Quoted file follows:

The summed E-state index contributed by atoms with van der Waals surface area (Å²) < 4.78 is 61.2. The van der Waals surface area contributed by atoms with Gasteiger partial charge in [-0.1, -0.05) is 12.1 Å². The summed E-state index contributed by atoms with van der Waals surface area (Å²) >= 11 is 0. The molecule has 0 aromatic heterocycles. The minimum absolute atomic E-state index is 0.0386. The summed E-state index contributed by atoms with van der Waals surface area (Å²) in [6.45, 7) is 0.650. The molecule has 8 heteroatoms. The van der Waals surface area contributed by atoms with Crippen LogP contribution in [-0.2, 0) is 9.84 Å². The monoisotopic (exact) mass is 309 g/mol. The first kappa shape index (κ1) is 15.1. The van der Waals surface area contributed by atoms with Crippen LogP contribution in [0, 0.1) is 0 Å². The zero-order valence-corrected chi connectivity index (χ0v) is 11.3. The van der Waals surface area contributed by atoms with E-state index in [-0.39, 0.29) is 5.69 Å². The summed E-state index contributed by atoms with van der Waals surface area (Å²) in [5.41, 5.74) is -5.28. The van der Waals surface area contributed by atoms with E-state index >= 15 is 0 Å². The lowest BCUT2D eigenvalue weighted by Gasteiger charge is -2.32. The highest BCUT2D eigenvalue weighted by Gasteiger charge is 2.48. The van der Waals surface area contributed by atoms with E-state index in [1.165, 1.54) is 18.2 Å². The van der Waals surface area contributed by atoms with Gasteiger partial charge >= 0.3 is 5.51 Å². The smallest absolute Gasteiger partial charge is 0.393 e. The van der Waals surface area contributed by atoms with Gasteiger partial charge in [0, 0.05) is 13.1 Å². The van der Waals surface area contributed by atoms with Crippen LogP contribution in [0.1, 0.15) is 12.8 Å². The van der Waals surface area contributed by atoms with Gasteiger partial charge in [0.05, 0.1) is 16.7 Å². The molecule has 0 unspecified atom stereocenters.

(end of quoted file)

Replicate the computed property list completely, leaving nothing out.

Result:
The summed E-state index contributed by atoms with van der Waals surface area (Å²) < 4.78 is 61.2. The van der Waals surface area contributed by atoms with Gasteiger partial charge in [-0.1, -0.05) is 12.1 Å². The summed E-state index contributed by atoms with van der Waals surface area (Å²) >= 11 is 0. The molecule has 0 aromatic heterocycles. The minimum absolute atomic E-state index is 0.0386. The summed E-state index contributed by atoms with van der Waals surface area (Å²) in [6.45, 7) is 0.650. The molecule has 8 heteroatoms. The van der Waals surface area contributed by atoms with Crippen LogP contribution in [-0.2, 0) is 9.84 Å². The monoisotopic (exact) mass is 309 g/mol. The first kappa shape index (κ1) is 15.1. The van der Waals surface area contributed by atoms with Crippen LogP contribution in [0, 0.1) is 0 Å². The zero-order valence-corrected chi connectivity index (χ0v) is 11.3. The van der Waals surface area contributed by atoms with E-state index in [-0.39, 0.29) is 5.69 Å². The summed E-state index contributed by atoms with van der Waals surface area (Å²) in [5.41, 5.74) is -5.28. The van der Waals surface area contributed by atoms with E-state index >= 15 is 0 Å². The lowest BCUT2D eigenvalue weighted by Gasteiger charge is -2.32. The highest BCUT2D eigenvalue weighted by Gasteiger charge is 2.48. The van der Waals surface area contributed by atoms with E-state index in [1.165, 1.54) is 18.2 Å². The van der Waals surface area contributed by atoms with Gasteiger partial charge >= 0.3 is 5.51 Å². The smallest absolute Gasteiger partial charge is 0.393 e. The van der Waals surface area contributed by atoms with Gasteiger partial charge in [0, 0.05) is 13.1 Å². The van der Waals surface area contributed by atoms with Crippen LogP contribution in [0.1, 0.15) is 12.8 Å². The van der Waals surface area contributed by atoms with Gasteiger partial charge in [0.05, 0.1) is 16.7 Å². The molecule has 0 unspecified atom stereocenters.